July 2011 Archives

July 14, 2011

Maryland Prosecution for Felony Theft Requires Testimony as to Value

laptop_computer.jpgThe Maryland Court of Special Appeals held last week that a conviction for felony theft over $500 for the theft of a computer could not be upheld, because the testimony regarding the value of the computer stolen was not sufficient to prove the value of the computer at the time of the theft. The case, Champagne v. State, was a reminder of the necessity that criminal defendants force the State to prove all aspects of their case beyond a reasonable doubt, without reliance on supposition or guesswork by the jury.

In order to present the strongest defense available, individuals facing criminal charges should seek representation by experienced Maryland criminal defense attorneys. At Brassel, Alexander & Rice, our criminal defense attorneys are highly experienced, and always seek to obtain the best possible results for our clients.

In Champagne v. State, the defendant was charged with theft of property worth $500 or more based on an allegation that Champagne had stolen a computer. (The Maryland felony theft statute now applies to thefts of over $1,000, due to a change in the law). The prosecution presented testimony by the owner of the computer that he purchased the computer three years before for either $1,600 or $1,800. There was no other evidence as to the value of the computer at the time of the theft.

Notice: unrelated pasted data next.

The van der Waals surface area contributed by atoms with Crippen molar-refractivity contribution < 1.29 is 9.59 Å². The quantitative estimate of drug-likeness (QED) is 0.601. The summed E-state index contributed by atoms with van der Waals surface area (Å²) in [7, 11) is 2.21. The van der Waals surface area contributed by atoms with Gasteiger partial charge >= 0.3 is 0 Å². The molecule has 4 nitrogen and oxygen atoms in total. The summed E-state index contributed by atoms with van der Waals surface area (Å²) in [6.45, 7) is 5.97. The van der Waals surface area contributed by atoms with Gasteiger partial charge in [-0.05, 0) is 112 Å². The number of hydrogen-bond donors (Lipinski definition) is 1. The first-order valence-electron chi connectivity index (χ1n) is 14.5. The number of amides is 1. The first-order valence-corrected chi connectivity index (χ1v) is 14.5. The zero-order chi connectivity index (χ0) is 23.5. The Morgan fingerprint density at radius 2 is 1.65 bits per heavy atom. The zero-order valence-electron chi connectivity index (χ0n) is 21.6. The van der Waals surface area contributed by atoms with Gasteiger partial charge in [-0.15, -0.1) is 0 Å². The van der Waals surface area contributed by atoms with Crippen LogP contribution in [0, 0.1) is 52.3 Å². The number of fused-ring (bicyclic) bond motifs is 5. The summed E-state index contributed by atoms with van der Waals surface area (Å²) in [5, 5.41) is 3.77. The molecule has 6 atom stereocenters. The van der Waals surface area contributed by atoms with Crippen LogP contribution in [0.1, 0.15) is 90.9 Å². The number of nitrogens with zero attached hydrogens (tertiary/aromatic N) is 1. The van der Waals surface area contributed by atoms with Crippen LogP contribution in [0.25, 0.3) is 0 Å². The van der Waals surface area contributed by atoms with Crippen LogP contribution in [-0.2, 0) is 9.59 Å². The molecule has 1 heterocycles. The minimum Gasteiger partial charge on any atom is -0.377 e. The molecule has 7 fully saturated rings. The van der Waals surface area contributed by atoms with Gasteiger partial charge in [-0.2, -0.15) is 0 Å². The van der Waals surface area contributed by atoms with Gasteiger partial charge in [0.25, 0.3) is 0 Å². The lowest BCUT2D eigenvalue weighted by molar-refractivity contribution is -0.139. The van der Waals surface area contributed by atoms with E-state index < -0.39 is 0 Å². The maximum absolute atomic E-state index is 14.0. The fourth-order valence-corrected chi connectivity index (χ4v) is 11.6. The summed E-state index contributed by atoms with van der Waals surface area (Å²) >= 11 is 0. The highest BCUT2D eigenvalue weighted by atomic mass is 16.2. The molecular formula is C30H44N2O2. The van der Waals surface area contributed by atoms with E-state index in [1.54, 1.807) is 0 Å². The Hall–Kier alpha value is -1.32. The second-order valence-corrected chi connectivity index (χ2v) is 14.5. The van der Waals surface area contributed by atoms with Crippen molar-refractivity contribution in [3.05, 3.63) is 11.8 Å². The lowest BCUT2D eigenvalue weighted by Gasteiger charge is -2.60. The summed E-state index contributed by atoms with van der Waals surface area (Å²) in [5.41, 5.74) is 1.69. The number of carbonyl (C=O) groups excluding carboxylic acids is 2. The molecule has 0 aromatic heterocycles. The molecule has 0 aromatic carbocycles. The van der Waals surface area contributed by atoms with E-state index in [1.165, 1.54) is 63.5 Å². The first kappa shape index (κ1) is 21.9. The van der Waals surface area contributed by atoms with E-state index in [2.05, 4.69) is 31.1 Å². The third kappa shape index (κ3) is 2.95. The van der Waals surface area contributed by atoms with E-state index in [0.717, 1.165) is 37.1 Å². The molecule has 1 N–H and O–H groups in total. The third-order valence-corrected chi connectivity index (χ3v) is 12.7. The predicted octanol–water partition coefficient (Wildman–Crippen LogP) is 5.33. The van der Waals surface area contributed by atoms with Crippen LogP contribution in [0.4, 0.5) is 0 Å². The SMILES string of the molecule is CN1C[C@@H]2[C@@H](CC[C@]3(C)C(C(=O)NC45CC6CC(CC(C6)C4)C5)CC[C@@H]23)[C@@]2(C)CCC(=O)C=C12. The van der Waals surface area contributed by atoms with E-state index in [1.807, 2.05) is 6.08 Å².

Although Champagne was convicted of theft over $500 at trial, the Court of Special Appeals reversed the conviction, holding that the testimony concerning the purchase price, while relevant, was insufficient to prove beyond a reasonable doubt that the computer was worth more than $500 at the time of the theft. The Court noted that with some thefts, such as the theft of a one-year-old car, it may be possible to meet the felony standard without specific evidence of the value at the time of the theft, but with an item such as a computer, especially considering the rapid change in technology, such an assumption was impermissible.

While it might not seem significant, the distinction between whether the value of the property was more or less than $500 was the determining factor as to whether Champagne was convicted of a felony or a misdemeanor, and in all likelihood made all the difference as to whether he would face additional time in prison. An experienced Maryland criminal defense attorney is vital to protect the rights of individuals charged with criminal acts. The rules governing evidence are complex, and an attorney with the knowledge and experience to use these rules to fight for the client can make the difference between conviction and acquittal.